Employers have ‘flexperimented’ and want to stay flexible in the future, says a new report from FlexAppeal.
The report, which presents in-depth findings from 32 companies and 1,420 employers that used flexible working throughout the Covid-19 crisis, presents a compelling argument for flexible working being sustainable for businesses beyond the parameters of a pandemic.
“Flexible working might be compressed hours, homeworking, flexitime, smarter shift patterns or any other variation,” explain Anna Whitehouse and Matt Farquharson, founders of FlexAppeal, the organisation behind the report. “Hundreds of studies have shown flex improves access to work, reduces stress and improves our physical and mental health. And it’s good for employers, because it raises productivity, improves loyalty and can cut costs.”
When the pandemic struck, millions of people were forced to work from home and organisations had to find new ways to cope – quickly, efficiently and in some ways better than ever before. So, what can businesses learn from this period? Below, we share the report’s recommendations for flexibility and how to make flex work for your organisation for decades to come.
Take advantage of the opportunity presented by the pandemic
“Making behavioural change happen during ‘business as usual’ isn’t easy,” notes the report, suggesting that the pandemic was actually a helpful catalyst for businesses keen to adopt flexible working practices – initiating new systems and encouraging new behaviours. For companies that have had to make changes to the way they do things, now is the moment to question long-established norms. Ask yourself: what elements of the ‘new world’ can we keep? Which ‘old world’ working practices should never return?
Trust is crucial
One of the biggest obstacles to implementing flexible working is the relinquishing of control – by leaders, managers and workers. “If we want people to be more open to flex, first we need to empathise – what are they afraid is going to happen once the reins are loosened?” says the report. It suggests that business leaders want to feel in control of what the organisation is, where it’s going, safeguarding its traditions and what it stands for – and worry this can’t be done so easily under a flexible system. Leaders should examine these feelings and interrogate whether they are still fair. “When flex doesn’t threaten our sense of control, we’re more enthusiastic about it,” says the report.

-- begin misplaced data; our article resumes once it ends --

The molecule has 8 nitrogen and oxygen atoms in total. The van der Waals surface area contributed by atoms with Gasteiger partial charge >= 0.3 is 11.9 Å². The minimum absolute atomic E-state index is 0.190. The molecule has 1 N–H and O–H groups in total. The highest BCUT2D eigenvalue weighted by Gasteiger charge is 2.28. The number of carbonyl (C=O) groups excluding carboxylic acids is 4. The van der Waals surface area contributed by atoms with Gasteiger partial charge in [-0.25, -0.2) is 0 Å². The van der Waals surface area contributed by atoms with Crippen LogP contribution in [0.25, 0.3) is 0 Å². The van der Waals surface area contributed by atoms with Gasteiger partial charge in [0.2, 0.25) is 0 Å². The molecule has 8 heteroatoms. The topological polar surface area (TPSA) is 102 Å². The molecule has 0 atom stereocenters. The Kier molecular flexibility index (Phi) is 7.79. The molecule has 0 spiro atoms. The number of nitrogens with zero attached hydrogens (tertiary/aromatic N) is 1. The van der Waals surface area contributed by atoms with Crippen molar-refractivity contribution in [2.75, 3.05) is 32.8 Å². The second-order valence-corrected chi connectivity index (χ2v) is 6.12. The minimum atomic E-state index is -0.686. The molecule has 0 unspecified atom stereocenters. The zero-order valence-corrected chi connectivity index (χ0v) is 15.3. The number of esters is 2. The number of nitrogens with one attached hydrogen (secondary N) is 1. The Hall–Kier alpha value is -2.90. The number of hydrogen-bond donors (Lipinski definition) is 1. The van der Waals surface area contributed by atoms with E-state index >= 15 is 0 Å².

This year has already seen a lot of change, and your organisation may feel that the last thing needed is further disruption. When it comes to implementing new flexible working practices, the report recommends managing stakeholder expectations and giving yourself some “wiggle room” by using the language of piloting, trialling and experimentation. “Start small, with a single team or individual, listen to feedback, make changes, and try again,” it advises.
Communicate clearly and often
Be open and honest about your plans – and acknowledge that you might not yet know all the answers. Listening is even more important. Don’t be afraid to ask management and employees: “Where’s the rub in your day?” or “What one small thing would improve your working life?” “Giving all colleagues a chance to work out what good flexible working looks like gives them a stake in the process,” says the report, and – as a result – it is more likely to ‘stick’.
“A flexible approach still needs boundaries,” notes the report. Do you need people to work core hours? Are there certain service levels that must be met? Should people communicate in specific ways? “Tell them. Make expectations crystal clear.”
Reframe the language
‘Flexible’ is just one word to describe the new working style you want to achieve – others include ‘agile’ or ‘hybrid’. For some people, ‘flexible’ feels like a massive shift, so adjust the terminology to suit your organisation and its priorities. “Flex is a means to an end,” concludes the report. “It doesn’t matter what we call it.”
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